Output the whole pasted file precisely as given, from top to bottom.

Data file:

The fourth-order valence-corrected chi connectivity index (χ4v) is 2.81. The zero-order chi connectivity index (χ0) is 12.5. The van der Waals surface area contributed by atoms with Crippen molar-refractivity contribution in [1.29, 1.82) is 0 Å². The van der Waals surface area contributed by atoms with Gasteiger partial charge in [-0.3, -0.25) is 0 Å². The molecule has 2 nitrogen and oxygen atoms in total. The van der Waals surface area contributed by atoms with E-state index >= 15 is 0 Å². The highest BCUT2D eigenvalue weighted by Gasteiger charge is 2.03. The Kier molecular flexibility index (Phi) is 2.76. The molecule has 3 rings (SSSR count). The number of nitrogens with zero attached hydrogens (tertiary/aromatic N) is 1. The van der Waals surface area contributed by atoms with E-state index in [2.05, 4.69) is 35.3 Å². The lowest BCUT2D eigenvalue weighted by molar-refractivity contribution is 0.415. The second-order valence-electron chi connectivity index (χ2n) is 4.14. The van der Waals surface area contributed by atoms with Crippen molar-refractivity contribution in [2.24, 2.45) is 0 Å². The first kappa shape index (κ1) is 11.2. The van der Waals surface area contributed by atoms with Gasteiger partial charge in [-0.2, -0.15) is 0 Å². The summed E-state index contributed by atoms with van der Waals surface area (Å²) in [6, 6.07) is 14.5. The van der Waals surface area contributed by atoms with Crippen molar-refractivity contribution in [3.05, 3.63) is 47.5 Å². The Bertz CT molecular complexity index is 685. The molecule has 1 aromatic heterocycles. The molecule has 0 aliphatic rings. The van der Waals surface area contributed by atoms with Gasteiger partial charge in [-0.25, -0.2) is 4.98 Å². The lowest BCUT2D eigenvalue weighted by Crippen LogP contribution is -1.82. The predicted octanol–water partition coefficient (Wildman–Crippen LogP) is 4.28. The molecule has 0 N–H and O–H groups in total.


The fourth-order valence-corrected chi connectivity index (χ4v) is 2.81. The zero-order chi connectivity index (χ0) is 12.5. The van der Waals surface area contributed by atoms with Crippen molar-refractivity contribution in [1.29, 1.82) is 0 Å². The van der Waals surface area contributed by atoms with Gasteiger partial charge in [-0.3, -0.25) is 0 Å². The molecule has 2 nitrogen and oxygen atoms in total. The van der Waals surface area contributed by atoms with E-state index >= 15 is 0 Å². The highest BCUT2D eigenvalue weighted by Gasteiger charge is 2.03. The Kier molecular flexibility index (Phi) is 2.76. The molecule has 3 rings (SSSR count). The number of nitrogens with zero attached hydrogens (tertiary/aromatic N) is 1. The van der Waals surface area contributed by atoms with E-state index in [2.05, 4.69) is 35.3 Å². The lowest BCUT2D eigenvalue weighted by molar-refractivity contribution is 0.415. The second-order valence-electron chi connectivity index (χ2n) is 4.14. The van der Waals surface area contributed by atoms with Crippen molar-refractivity contribution in [2.24, 2.45) is 0 Å². The first kappa shape index (κ1) is 11.2. The van der Waals surface area contributed by atoms with Gasteiger partial charge in [-0.2, -0.15) is 0 Å². The summed E-state index contributed by atoms with van der Waals surface area (Å²) in [6, 6.07) is 14.5. The van der Waals surface area contributed by atoms with Crippen molar-refractivity contribution in [3.05, 3.63) is 47.5 Å². The Bertz CT molecular complexity index is 685. The molecule has 1 aromatic heterocycles. The molecule has 0 aliphatic rings. The van der Waals surface area contributed by atoms with Gasteiger partial charge in [-0.25, -0.2) is 4.98 Å². The lowest BCUT2D eigenvalue weighted by Crippen LogP contribution is -1.82. The predicted octanol–water partition coefficient (Wildman–Crippen LogP) is 4.28. The molecule has 0 N–H and O–H groups in total.